Chicago, Ill., May 30, 2008 (CNA) - Cardinal Francis George, Archbishop of Chicago, has responded to a Chicago priest’s comments deriding Democratic Sen. Hillary Clinton and advocating the candidacy of Illinois Sen. Barack Obama, her opponent for the Democratic presidential nomination. Cardinal George said he regretted the remarks, calling them a partisan “political attack.”
Father Michael Pfleger spoke on Sunday at Obama’s Chicago church, Trinity United Church of Christ, saying Senator Clinton cried in public before the New Hampshire primary because she thought being white entitled her to the nomination, according to a video posted on YouTube.
"And then, out of nowhere, came 'Hey, I'm Barack Obama,'" Pfleger said at the church. "And [Clinton] said, 'Oh damn, where did you come from? I'm white! I'm entitled! There's a black man stealing my show!' "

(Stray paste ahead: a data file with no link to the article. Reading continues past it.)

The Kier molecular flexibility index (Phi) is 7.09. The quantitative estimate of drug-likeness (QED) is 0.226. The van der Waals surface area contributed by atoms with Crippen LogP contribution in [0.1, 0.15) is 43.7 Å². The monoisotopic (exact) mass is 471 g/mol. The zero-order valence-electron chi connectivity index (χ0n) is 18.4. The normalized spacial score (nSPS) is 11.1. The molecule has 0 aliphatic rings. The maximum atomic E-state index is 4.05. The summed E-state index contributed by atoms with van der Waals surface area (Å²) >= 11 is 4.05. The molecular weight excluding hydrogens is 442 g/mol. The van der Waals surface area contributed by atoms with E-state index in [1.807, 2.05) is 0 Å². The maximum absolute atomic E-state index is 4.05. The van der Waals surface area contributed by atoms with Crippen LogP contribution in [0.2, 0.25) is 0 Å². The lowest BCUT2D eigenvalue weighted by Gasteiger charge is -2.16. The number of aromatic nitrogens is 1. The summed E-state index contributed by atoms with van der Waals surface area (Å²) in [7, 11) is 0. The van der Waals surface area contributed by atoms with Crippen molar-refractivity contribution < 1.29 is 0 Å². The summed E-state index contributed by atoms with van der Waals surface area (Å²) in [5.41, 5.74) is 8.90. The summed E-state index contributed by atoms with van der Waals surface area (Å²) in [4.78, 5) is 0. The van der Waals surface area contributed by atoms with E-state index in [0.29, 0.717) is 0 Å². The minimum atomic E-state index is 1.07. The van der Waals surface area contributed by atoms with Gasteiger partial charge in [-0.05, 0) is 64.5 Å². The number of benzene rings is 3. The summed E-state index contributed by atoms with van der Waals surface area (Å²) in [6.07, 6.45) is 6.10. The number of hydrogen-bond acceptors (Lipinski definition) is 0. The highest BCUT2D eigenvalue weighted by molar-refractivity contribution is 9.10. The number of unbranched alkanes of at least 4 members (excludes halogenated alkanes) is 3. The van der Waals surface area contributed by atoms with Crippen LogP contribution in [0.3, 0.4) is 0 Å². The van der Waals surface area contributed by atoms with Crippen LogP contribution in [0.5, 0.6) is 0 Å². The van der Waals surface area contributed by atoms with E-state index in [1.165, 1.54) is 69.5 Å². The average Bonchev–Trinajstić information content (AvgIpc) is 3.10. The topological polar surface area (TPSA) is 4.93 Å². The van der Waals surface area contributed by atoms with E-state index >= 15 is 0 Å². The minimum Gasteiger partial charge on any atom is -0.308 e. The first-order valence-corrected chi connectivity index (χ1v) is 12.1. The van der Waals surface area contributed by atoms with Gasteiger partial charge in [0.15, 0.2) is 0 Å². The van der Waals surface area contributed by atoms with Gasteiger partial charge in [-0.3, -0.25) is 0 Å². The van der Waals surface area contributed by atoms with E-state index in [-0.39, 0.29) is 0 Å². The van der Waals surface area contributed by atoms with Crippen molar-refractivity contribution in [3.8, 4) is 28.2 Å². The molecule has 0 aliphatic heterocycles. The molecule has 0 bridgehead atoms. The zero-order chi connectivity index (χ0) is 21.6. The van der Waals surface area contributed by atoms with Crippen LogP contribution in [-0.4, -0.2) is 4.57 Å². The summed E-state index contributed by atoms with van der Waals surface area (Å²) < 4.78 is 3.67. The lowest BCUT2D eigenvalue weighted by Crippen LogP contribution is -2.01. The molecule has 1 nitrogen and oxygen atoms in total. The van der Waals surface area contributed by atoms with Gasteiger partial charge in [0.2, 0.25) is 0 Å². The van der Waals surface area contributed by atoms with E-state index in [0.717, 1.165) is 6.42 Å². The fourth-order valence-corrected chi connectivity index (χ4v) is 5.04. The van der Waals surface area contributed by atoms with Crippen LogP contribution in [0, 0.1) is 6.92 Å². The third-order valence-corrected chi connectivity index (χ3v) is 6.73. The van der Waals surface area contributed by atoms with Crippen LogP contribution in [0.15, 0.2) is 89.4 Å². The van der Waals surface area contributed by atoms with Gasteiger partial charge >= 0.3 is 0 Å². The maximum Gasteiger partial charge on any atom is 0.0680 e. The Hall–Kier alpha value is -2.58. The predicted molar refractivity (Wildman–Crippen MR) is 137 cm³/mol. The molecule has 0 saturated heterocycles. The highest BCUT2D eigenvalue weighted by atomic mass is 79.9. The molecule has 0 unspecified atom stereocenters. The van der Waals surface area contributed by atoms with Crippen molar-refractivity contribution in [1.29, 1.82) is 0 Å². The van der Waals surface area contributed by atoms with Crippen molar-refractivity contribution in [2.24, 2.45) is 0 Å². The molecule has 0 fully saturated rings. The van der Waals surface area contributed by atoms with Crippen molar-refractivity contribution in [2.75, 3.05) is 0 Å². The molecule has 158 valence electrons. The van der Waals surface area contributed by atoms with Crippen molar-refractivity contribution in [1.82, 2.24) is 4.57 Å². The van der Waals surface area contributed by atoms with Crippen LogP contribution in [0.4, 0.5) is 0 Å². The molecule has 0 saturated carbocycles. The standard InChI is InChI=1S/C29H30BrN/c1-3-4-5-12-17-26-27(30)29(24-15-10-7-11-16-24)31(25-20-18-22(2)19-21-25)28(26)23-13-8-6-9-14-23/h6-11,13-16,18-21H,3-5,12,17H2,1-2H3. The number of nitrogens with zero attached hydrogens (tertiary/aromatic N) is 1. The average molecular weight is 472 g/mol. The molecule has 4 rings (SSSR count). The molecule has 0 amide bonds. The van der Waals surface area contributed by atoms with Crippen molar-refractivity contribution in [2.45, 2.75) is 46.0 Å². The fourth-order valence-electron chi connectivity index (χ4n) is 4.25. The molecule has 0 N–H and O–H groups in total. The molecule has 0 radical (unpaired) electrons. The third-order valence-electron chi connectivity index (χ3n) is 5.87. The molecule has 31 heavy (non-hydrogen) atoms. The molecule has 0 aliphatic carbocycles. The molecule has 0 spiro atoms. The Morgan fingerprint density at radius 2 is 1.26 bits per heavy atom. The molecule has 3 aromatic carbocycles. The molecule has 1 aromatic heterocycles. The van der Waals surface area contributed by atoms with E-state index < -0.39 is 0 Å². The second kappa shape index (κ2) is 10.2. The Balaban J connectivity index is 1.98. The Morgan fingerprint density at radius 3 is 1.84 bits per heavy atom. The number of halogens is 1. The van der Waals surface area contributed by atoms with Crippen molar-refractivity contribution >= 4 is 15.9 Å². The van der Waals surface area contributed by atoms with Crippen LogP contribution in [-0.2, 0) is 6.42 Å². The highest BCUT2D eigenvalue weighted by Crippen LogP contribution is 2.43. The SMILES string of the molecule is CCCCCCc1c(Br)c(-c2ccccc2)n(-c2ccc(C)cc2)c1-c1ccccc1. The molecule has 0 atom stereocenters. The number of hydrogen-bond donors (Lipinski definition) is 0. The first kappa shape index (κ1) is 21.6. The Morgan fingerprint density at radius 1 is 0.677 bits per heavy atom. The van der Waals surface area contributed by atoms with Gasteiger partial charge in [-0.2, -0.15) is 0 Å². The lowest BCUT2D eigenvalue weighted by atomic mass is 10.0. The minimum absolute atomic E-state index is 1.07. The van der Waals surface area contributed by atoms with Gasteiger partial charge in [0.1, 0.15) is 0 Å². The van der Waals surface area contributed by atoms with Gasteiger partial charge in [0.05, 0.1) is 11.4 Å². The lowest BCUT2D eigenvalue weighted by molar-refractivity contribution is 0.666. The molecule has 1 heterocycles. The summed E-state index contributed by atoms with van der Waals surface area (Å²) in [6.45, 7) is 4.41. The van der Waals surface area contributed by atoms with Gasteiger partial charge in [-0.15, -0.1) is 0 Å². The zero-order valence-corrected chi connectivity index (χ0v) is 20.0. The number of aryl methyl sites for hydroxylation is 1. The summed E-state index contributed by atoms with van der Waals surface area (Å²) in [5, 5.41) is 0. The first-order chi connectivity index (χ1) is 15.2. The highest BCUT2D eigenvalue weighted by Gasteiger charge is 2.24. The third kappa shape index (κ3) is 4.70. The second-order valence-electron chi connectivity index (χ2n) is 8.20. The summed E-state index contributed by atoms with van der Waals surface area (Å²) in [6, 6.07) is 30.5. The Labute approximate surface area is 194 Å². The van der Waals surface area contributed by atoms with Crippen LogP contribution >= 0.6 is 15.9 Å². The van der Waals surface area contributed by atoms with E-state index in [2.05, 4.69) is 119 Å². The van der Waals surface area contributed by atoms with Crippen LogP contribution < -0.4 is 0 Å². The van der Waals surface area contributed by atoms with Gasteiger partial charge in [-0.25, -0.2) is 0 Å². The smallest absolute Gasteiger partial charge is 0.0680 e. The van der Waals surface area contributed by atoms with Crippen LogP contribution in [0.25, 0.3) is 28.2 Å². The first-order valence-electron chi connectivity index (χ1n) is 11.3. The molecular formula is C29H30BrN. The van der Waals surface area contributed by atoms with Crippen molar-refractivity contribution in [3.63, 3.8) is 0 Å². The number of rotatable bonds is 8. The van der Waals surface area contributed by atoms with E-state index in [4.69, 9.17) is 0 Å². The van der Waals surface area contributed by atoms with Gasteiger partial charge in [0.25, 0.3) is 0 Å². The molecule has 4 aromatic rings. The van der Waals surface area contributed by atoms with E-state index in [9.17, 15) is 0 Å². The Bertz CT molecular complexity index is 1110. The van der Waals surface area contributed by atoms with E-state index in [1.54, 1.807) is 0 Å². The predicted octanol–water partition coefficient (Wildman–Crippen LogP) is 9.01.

The priest’s energetic speech started a controversy after a video of it was posted on YouTube. The video has since been removed from the video sharing site.
Cardinal Francis George in a statement published on the Archdiocese of Chicago’s web site said the Catholic Church does not endorse political candidates.
“Consequently, while a priest must speak to political issues that are also moral, he may not endorse candidates nor engage in partisan campaigning,” Cardinal George said.
“Racial issues are both political and moral and are also highly charged,” he continued. “Words can be differently interpreted, but Fr. Pfleger’s remarks about Senator Clinton are both partisan and amount to a personal attack. I regret that deeply.”